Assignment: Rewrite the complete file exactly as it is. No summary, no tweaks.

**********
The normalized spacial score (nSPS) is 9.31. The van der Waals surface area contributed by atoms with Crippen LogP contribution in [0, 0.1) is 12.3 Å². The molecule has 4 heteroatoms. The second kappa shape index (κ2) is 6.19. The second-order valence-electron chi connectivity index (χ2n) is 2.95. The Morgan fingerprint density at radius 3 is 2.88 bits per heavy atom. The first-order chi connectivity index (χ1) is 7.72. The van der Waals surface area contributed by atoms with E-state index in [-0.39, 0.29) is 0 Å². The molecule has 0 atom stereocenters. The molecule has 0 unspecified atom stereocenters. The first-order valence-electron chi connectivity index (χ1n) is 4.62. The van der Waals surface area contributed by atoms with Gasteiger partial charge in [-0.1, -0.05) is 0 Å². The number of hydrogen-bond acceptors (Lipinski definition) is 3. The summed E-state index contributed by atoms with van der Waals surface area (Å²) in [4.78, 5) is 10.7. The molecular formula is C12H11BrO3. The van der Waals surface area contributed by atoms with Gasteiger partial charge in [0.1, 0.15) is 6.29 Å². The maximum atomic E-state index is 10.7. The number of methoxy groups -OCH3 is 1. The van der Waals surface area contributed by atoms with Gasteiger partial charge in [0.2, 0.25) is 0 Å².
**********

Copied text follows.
The normalized spacial score (nSPS) is 9.31. The van der Waals surface area contributed by atoms with Crippen LogP contribution in [0, 0.1) is 12.3 Å². The molecule has 4 heteroatoms. The second kappa shape index (κ2) is 6.19. The second-order valence-electron chi connectivity index (χ2n) is 2.95. The Morgan fingerprint density at radius 3 is 2.88 bits per heavy atom. The first-order chi connectivity index (χ1) is 7.72. The van der Waals surface area contributed by atoms with E-state index in [-0.39, 0.29) is 0 Å². The molecule has 0 atom stereocenters. The molecule has 0 unspecified atom stereocenters. The first-order valence-electron chi connectivity index (χ1n) is 4.62. The van der Waals surface area contributed by atoms with Gasteiger partial charge in [-0.1, -0.05) is 0 Å². The number of hydrogen-bond acceptors (Lipinski definition) is 3. The summed E-state index contributed by atoms with van der Waals surface area (Å²) in [4.78, 5) is 10.7. The molecular formula is C12H11BrO3. The van der Waals surface area contributed by atoms with Gasteiger partial charge in [0.1, 0.15) is 6.29 Å². The maximum atomic E-state index is 10.7. The number of methoxy groups -OCH3 is 1. The van der Waals surface area contributed by atoms with Gasteiger partial charge in [0.2, 0.25) is 0 Å².